I read part of a book that I purchased through It was highly recommended by a colleague, but I had also read reviews on a number of blogs, and through those blogs I found the blog written by the author -- the senior editor at Wired Magazine. I subscribed to the RSS feed so I wouldn't miss any postings.

I added that book to my personal LibraryThing catalog. 50 other users of the service also have the book, and I could read their reviews, see what tags they used, or start a discussion with them about the book's topic.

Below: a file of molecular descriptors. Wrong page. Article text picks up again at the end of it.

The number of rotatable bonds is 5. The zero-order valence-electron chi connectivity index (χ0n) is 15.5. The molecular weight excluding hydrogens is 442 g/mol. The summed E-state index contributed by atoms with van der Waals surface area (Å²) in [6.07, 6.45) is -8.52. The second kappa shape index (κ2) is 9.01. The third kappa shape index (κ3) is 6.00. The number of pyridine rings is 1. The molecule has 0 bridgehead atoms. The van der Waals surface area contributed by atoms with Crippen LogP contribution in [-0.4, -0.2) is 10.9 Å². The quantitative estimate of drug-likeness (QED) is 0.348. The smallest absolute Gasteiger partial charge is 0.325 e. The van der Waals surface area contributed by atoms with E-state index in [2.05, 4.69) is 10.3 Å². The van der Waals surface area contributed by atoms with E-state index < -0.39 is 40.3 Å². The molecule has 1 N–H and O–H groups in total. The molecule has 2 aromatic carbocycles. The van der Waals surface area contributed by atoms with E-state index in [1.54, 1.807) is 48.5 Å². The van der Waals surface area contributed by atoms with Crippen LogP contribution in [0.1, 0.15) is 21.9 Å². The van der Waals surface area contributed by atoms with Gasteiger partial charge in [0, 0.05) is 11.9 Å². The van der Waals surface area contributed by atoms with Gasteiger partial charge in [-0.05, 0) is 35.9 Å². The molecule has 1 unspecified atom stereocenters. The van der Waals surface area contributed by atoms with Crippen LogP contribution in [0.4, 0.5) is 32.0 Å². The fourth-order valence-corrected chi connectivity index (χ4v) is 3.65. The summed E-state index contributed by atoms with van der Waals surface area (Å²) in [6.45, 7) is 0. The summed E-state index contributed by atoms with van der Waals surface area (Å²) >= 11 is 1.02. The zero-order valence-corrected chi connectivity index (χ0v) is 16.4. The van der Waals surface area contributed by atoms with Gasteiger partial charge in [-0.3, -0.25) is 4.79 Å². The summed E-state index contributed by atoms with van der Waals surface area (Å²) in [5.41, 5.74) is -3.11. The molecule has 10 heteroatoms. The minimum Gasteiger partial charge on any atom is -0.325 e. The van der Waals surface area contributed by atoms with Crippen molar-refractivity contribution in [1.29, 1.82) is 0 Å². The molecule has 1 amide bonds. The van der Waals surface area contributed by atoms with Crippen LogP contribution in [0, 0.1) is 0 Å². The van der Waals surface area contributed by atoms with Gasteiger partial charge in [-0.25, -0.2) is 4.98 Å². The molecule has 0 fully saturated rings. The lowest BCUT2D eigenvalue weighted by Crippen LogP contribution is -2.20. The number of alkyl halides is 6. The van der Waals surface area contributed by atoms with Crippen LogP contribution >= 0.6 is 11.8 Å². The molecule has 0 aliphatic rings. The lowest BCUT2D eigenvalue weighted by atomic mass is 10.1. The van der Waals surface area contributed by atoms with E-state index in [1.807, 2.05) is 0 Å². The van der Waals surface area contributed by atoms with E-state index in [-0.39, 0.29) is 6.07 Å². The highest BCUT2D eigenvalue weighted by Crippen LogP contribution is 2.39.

A couple of contacts on my flickr space wondered why I hadn't added any new pictures of my house, so I sorted through photos taken with my digital camera in preparation to upload them.

I had a conversation with my neighbor across the street about an anomaly that she found while searching for a new book in our opac. She's a retired English professor.

So, in a single weekend, I interacted with more than a half dozen digital services and took advantage of the output of several online social networks. This is in my personal life, and doesn't even take into account my professional activities. I may be more digital than some, but I'm part of the same generation as many of our more recently tenured faculty, and I know that our graduate students and undergraduates are even more plugged in than I am.